In her photographs, the multiple Tony-winner Audra McDonald looks nothing like Billie Holiday. But when she appears at Wyndham’s Theatre in Lanie Robertson’s Lady Day at Emerson’s Bar & Grill wearing a slinky white dress, and, later, pins a gardenia to her hair, she is the spitting image of the drink-and-drugs victim who was one of the great jazz singers ever. What’s more, the Julliard-trained operatic soprano manages as well to inhabit Holiday’s voice, diving down into the lower register, swooping up notes, stretching them both rhythmically and in pitch, dropping her gs, but pronouncing her other consonants clearly enough for you to make out the lyrics of even her wooziest songs.
It’s one of the theatrical experiences of a lifetime. Lanie Robertson’s script is subtle, taut, without even a touch of kitsch, and exactly the right amount of camp. He takes Billie through her life of every kind of abuse: rape aged eleven, prostitution a couple of years later, heroin, booze addiction, and racial persecution. Dealing with the last, Mr Robertson details the time she was touring with a big-name all-white band, who dined in the kitchen in solidarity with Billie, as she was not allowed in the restaurant. When Billie was banned from using the whites-only loo, she lifted her skirts and did what needed to be done. Robertson writes this scene so that it seems perfectly tasteful, and McDonald plays it as though she’s making a perfectly logical (and even slightly humorous) political protest.
In Lonnie Price’s Philadelphia night-club production, set designer Christopher Oram has tables on the stage, and the front rows of sets have also been removed to accommodate tables. There seemed to be waiter-service for these lucky ticket-holders. But for me it raised the question of how they dealt with the rake of the auditorium floor? A neat trick to make the tables level without disturbing the sight-lines of the rows of seats behind them. The terrific on-stage musicians were Shelton Becton, musical director and pianist, who also has a speaking role as “Jimmy,” Frankie Tonto on drums and Neville Malcolm, bass. Some of the on-stage audience have a role to play as well, and I wonder whether they were able to rehearse.
Lanie Robertson’s elegant drama with music takes place in March 1959, four months before Billie Holiday died. She was working in this dive in South Philly because a drugs conviction in 1947 robbed her of the cabaret licence (still) needed to perform live music in New York City. Like many, I mistakenly thought that Billie had spent some time at Narco, the Federal Narcotics Hospital in Lexington, KY, when I was a child in Lexington. Wrong: Joe Guy, Billie Holiday’s husband, was an inmate of Narco. She did her time at Alderson, a women’s prison in West Virginia.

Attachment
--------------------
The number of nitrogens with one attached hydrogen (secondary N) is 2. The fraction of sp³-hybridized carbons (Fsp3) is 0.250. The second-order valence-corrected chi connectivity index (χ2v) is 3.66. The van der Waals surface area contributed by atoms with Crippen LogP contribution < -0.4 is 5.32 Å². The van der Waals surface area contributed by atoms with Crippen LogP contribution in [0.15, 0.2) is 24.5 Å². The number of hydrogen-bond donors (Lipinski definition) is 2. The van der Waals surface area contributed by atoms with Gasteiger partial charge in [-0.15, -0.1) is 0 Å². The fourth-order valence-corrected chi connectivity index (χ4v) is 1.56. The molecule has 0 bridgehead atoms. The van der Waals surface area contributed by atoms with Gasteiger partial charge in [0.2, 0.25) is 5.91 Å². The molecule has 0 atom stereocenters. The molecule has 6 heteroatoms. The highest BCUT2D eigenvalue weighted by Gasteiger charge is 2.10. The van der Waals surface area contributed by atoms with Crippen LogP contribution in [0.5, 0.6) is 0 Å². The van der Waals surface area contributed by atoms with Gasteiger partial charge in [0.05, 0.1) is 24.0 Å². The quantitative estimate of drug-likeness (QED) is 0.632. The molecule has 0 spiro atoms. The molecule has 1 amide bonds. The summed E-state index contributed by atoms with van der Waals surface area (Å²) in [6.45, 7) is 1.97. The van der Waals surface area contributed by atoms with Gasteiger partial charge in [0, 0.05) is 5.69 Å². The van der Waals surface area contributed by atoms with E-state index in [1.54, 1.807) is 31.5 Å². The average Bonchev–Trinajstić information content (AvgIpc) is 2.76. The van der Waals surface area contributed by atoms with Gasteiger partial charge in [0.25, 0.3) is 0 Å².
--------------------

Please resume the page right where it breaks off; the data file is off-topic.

It’s impossible to praise sufficiently McDonald’s performance of the 13 sung musical numbers in the show – which incorporates a sort of raucous homage to Bessie Smith in “Gimmie a Pigfoot and a Bottle of Beer” and “Baby Doll,” and has three songs written by Billie herself, including the heartbreaking “God Bless the Child.” As the (90 minutes without an interval) evening goes on, McDonald sips from the drink she occasionally mislays, and gets giddier by the glass, but without ever approaching the maudlin. Her vocal performance, paradoxically, gets better the more she staggers. She takes her curtain call holding the Chihuahua Pepi (played by Tilly, a veteran of the London stage, last seen in the Almeida’s Little Eyolf). I’ve asked myself what it was that makes McDonald’s performance so outstanding, and I think it is that, even as her Billie reaches her lowest ebb, McDonald never denies her character the dignity of the genuine artist.
A nice touch is the dramatic tension generated by the wait for her to sing “Strange Fruit,” the song about lynching Billie made famous in 1939. It was written by “Lewis Allan,” a nom-de-clef for Abel Meeropol (1903-86). His Communist party membership was one reason for concealing his identity. Allan/Meeropol also wrote the Frank Sinatra hit, “The House I Live In,” and the Peggy Lee number, “Apples, Peaches and Cherries,” the royalties from which provided a good part of the family income. What is less well known, at least not mentioned in the excellent programme notes, is that Meeropol and his wife Anne, adopted and brought up Ethel and Julius Rosenberg’s boys, Robbie and Michael.
This is, of course, only a curious footnote to a stunning, unforgettable occasion. London is lucky to have been able to host it.